Ronald Reagan’s ideological basis in neoliberalism and the difficulties with cutting out programs to which the citizenry had grown accustomed prompted him to change the narrative on government expenditures, focusing on the rooting out of wasteful and inefficient government agencies and programs as a means by which to lower taxes. In doing so, Reagan created a private sector survey for cost control that placed the responsibility of identifying such waste and inefficiencies under the purview of J. Peter Grace and the private sector—a group of corporate businessmen who shared Reagan’s deregulatory ideology yet were accountable to their own shareholders rather than to the American public. This inherent discrepancy in stakeholders proved dangerous when J. Peter Grace used his position in government to advance his personal agenda and that of W.R. Grace & Co.’s shareholders at the expense of U.S. citizens who expected consumer and environmental protection from the EPA.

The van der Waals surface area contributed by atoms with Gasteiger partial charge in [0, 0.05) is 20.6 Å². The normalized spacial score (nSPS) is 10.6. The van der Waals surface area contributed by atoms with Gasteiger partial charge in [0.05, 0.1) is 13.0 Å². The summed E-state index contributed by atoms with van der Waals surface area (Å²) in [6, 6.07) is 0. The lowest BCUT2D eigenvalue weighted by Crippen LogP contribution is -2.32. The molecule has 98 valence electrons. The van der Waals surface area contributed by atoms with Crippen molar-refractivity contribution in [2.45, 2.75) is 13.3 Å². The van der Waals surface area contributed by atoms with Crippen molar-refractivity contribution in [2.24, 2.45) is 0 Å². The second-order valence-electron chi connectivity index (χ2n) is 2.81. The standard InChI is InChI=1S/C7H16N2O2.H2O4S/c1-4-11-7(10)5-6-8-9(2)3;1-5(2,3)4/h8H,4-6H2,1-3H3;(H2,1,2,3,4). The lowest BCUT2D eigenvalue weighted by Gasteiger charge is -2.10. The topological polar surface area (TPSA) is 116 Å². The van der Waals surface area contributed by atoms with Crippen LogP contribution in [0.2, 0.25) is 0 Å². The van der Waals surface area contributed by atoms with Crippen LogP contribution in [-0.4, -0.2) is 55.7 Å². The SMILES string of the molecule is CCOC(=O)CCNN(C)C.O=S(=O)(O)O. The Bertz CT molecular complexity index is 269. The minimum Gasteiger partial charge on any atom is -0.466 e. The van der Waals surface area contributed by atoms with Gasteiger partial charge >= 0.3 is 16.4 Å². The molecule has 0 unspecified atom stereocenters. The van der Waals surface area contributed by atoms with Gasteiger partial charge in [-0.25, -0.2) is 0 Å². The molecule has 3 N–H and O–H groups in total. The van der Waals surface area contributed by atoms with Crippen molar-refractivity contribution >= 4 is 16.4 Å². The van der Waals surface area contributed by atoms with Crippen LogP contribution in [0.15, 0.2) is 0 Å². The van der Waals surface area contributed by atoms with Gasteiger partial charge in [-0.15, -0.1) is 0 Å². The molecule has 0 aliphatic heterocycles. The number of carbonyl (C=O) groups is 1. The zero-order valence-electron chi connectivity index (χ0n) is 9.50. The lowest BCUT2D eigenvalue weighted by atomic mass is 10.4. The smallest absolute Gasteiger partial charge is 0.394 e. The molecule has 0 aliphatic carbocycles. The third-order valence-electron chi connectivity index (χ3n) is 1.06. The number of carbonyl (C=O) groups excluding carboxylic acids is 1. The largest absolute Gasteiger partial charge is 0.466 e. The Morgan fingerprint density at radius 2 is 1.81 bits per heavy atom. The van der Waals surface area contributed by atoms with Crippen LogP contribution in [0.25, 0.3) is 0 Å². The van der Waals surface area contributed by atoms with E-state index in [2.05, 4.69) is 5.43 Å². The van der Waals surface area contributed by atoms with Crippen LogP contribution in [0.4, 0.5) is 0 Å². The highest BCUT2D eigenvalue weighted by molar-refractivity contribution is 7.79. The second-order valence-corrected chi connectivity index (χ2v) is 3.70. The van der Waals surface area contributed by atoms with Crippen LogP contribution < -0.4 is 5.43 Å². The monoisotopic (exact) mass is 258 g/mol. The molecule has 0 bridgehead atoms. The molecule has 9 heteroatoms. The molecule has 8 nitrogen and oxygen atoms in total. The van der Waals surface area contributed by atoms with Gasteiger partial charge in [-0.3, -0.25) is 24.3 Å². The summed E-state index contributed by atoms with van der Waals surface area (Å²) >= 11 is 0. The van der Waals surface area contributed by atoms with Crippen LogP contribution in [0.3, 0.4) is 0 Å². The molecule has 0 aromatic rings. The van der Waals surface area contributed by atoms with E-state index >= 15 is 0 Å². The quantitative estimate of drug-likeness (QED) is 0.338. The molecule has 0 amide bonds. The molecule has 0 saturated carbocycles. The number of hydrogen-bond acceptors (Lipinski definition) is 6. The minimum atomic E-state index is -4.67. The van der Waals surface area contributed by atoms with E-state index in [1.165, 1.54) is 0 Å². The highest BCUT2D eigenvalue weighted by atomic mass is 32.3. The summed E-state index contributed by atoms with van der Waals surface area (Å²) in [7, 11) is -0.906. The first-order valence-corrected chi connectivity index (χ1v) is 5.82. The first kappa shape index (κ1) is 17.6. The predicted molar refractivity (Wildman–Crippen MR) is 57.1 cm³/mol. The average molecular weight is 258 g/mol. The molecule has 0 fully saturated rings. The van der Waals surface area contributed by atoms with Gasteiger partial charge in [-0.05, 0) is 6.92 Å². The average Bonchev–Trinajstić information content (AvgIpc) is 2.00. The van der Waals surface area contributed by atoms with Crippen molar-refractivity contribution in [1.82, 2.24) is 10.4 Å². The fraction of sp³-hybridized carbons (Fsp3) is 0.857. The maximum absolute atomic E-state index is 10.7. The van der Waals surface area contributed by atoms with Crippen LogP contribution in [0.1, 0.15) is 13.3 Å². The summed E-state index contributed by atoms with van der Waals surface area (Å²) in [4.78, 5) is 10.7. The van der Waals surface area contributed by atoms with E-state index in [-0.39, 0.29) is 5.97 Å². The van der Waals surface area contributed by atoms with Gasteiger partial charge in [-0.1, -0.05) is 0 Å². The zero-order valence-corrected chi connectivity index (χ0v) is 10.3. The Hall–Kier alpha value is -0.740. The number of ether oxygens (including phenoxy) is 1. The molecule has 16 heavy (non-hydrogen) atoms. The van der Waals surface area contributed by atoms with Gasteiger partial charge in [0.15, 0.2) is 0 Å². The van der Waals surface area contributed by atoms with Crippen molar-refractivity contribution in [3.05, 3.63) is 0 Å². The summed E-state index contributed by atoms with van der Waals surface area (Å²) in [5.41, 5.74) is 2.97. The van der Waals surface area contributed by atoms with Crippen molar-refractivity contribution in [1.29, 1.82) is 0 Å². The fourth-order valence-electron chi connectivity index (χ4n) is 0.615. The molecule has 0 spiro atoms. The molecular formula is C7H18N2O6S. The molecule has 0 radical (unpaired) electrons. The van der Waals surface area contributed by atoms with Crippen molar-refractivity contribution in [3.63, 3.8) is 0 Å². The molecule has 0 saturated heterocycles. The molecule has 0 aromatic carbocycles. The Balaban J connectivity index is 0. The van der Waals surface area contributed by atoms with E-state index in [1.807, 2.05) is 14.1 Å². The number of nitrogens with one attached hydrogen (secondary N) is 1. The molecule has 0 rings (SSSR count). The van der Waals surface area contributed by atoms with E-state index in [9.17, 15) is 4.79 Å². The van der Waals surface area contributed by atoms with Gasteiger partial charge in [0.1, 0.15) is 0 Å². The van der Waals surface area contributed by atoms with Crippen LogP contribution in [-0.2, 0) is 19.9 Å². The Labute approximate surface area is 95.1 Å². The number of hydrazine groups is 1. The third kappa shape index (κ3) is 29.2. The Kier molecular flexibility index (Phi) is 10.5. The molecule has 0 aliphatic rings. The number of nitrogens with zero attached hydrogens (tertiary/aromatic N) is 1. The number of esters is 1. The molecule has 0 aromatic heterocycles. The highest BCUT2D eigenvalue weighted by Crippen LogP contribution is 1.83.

J. Peter Grace and the Grace Commission, thus, offer a unique and compelling case study of the societal dangers that arise when experimenting with running the government like a business. Chapter 1 delves into J. Peter Grace’s past as an environmentally reckless businessman at W.R. Grace & Co. whose government work followed the economic interests of his corporation. Chapter 2 engages with Reagan’s executive order that created the Grace Commission, contextualizing this private sector survey to identify government waste and inefficiency amidst other public administration efforts, and identifying the significance of private sector involvement in government. Chapter 3 investigates the conflicts of interest surrounding the EPA task force and the deregulatory recommendations they offered, exemplifying the challenges of bringing private sector expertise into the public sphere without simultaneously empowering corporate interests over the public interest. Ultimately, this case study of Reagan’s deregulatory commission led by J. Peter Grace interrogates neoliberalism’s marketization of public life and questions the extent to which a corporate-conceived model of government efficiency can be achieved without bastardizing the public good.
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